October 2023 is here, and pretty much everyone in the language services industry is familiar with large language models (LLMs) translation capabilities. Open AI’s ChatGPT is said to be capable of delivering good quality machine translation (MT), but in reality, quality is inconsistent, as Slator established through a few tests that rendered subpar translations.
Some of the errors found in a bot-translated financial article included accuracy (bond yields rise when the source says they fall), incorrect terminology, and fluency.
We asked readers if they were using ChatGPT for translation, and the majority (80.6%) said No. Less than a tenth of respondents are using the bot for translation (8.6%), and the rest are split between those who are planning to use it, and those who used it and stopped using it (5.4% each).
MT High-Grade Mimetization
Large language models are becoming ubiquitous. That happened fast, but as mentioned above with the ChatGPT case, the AI version of automated translation still needs improvement to perform consistently well. However, when it comes to rankings in Google Search, the bad manages to blend with the good.
Machine translation, whether from good old engines or AI models, is also ubiquitous, and is showing up in Google searches, at times with poor-quality raw MT ranked in the top results.
It seems Google has decided to “join them (if you can’t fight them)” and is changing its own rules about machine-generated content bit by bit.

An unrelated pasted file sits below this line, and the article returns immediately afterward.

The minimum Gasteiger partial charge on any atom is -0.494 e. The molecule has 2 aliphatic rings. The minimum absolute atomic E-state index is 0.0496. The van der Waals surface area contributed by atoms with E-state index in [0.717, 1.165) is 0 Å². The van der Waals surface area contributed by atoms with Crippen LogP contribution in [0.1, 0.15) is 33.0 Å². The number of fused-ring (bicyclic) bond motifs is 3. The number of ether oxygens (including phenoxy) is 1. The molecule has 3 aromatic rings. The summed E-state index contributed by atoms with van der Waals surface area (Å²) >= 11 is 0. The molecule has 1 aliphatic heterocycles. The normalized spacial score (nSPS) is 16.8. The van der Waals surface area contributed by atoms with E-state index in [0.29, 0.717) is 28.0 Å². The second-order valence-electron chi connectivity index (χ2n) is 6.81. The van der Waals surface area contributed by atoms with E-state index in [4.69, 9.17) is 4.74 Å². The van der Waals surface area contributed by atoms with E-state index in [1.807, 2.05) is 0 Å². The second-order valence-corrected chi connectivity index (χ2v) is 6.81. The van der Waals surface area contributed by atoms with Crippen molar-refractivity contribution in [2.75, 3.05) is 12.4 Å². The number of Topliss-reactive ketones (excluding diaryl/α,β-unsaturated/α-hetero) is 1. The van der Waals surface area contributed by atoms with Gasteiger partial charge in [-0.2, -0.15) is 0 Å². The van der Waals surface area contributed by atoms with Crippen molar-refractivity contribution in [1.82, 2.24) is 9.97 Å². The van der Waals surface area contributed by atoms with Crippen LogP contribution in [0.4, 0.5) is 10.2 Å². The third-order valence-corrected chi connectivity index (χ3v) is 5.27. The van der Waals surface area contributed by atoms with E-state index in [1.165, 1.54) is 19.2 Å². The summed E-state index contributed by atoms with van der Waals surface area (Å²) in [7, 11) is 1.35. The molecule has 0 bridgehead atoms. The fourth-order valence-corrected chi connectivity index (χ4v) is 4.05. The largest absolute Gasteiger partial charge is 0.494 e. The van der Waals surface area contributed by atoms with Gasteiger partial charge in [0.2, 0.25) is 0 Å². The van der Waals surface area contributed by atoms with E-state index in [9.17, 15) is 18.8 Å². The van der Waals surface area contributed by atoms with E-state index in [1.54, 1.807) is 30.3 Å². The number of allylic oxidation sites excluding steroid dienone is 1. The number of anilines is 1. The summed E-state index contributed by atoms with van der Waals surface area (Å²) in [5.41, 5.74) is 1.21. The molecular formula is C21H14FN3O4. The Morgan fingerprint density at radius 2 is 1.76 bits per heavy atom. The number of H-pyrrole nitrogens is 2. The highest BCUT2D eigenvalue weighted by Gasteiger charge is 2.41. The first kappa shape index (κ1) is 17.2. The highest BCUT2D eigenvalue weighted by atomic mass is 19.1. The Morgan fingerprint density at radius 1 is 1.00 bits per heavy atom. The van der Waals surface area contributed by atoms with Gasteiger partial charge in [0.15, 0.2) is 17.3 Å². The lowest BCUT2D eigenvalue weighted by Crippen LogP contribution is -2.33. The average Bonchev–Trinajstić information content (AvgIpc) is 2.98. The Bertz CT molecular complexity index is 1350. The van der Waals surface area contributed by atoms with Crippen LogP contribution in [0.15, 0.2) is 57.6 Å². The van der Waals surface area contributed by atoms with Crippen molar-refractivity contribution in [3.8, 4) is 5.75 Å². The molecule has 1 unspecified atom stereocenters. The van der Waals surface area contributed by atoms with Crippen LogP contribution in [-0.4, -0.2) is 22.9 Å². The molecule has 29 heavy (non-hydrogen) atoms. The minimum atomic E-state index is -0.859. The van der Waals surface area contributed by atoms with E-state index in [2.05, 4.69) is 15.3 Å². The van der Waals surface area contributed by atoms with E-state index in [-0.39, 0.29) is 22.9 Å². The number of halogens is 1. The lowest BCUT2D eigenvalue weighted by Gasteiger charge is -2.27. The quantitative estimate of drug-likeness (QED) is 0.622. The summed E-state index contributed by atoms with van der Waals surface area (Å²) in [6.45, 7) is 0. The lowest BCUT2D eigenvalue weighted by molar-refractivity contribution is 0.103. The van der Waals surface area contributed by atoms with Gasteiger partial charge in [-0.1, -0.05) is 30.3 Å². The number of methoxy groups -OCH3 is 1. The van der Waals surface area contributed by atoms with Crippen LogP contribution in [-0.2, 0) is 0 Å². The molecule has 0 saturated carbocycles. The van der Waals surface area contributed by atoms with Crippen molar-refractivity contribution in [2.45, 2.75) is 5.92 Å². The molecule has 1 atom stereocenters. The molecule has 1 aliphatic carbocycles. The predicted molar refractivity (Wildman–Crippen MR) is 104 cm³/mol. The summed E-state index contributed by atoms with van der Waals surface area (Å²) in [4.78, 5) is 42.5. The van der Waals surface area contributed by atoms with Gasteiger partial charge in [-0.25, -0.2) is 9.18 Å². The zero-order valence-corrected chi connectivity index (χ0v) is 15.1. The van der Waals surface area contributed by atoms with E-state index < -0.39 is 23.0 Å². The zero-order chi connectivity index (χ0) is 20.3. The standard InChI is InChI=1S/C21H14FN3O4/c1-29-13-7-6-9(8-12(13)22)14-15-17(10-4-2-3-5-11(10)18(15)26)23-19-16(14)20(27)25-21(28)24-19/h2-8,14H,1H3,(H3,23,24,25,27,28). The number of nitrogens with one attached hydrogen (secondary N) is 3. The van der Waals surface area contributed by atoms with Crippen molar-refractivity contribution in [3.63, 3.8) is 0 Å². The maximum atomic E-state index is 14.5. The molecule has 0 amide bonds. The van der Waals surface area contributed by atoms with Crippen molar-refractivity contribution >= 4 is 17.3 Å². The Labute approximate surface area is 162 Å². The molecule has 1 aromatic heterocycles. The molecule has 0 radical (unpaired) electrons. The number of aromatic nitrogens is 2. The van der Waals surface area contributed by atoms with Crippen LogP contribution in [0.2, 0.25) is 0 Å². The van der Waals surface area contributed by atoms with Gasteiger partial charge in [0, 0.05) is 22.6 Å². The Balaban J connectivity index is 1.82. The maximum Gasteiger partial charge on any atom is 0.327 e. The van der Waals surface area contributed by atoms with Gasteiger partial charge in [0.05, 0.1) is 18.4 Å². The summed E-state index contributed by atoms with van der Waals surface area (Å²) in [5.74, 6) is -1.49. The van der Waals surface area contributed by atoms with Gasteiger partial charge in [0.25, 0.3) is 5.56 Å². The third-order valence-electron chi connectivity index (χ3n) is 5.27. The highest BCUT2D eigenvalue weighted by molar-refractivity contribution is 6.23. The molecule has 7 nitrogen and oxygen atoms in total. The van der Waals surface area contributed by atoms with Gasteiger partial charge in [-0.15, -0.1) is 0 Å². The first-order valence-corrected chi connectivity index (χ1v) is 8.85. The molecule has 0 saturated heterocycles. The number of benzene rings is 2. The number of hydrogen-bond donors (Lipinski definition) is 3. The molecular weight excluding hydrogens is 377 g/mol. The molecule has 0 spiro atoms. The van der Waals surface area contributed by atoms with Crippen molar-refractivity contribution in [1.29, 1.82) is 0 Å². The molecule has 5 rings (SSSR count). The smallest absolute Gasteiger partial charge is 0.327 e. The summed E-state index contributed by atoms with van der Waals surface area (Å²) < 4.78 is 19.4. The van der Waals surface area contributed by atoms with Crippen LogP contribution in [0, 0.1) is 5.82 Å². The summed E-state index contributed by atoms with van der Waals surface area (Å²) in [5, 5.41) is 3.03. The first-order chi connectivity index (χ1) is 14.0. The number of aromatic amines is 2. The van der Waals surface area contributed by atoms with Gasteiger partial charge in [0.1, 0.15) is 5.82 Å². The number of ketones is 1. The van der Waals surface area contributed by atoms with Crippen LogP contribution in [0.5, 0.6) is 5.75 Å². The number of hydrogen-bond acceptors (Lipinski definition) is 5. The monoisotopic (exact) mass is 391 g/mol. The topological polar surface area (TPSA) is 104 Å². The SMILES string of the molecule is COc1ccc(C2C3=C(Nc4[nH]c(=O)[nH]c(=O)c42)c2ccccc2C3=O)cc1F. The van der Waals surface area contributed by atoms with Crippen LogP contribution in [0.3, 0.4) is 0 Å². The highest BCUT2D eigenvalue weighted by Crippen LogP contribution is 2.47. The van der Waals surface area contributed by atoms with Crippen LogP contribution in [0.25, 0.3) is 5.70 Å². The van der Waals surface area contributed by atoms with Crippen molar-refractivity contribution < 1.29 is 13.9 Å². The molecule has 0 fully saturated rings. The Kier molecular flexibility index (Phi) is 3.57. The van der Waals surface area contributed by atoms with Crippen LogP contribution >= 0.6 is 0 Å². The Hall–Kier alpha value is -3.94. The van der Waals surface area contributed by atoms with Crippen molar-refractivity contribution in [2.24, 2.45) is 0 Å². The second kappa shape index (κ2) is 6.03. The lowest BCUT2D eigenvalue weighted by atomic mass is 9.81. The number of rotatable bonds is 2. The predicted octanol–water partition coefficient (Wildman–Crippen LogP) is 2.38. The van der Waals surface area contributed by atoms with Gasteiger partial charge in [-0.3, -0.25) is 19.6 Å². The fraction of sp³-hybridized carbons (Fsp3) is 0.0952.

An example of these subtle but significant shifts in policy is the change from the “written by people, for people” wording to “helpful content created for people” in the Search helpful content statement. We asked readers if they had recently read MT’d content while being unaware it was indeed MT’d content, and less than a quarter (24%) said they had. The rest (76%) said they had not.
Translation’s Viral Moment
Does cutting down on time and cost also mean cutting down on quality when it comes to multilingual audiovisual production? The answer depends on who you ask.
Playing with AI to create different types of content is now the realm of regular folks, including those who used to pay different specialists to spend hours and hours creating multilingual “professional” videos and, on the other end of the spectrum, those who experiment with the technology and talk about it on social media.
Testing out @HeyGen_Official translation on French and German. I don’t speak either language so let me know if it sounds natural if you do.— Jon Finger (@mrjonfinger) September 11, 2023
I hope if you pay you can turn off the color correction.
It didn’t work on my phone so I had to upload on my pc.https://t.co/FMJp9sJEBI pic.twitter.com/iF5eONAQ3c
That was the case with Jon Finger on X, whose tweet went viral partially because he confessed he could not tell whether his HeyGen-created video in French and German was any good because he speaks neither of those languages. Regardless of mixed reviews on the quality of the German translation, posts like Finger’s are often what ends up making a difference in the long-term viability of these technology providers. It is the era of AIAV.
Some solutions are high quality and still offer a trusted team of specialists to get it all done right, while some are just easy and deliver “good enough” quality. We wanted to know what readers thought about this AIAV experimentation, specifically uploading their headshot video to create an avatar version of themselves. The majority (48.8%) thought it was creepy, a third of respondents (34.1%) said they would need to read the terms and conditions, and the rest (17.1%) embraced the idea and loved it.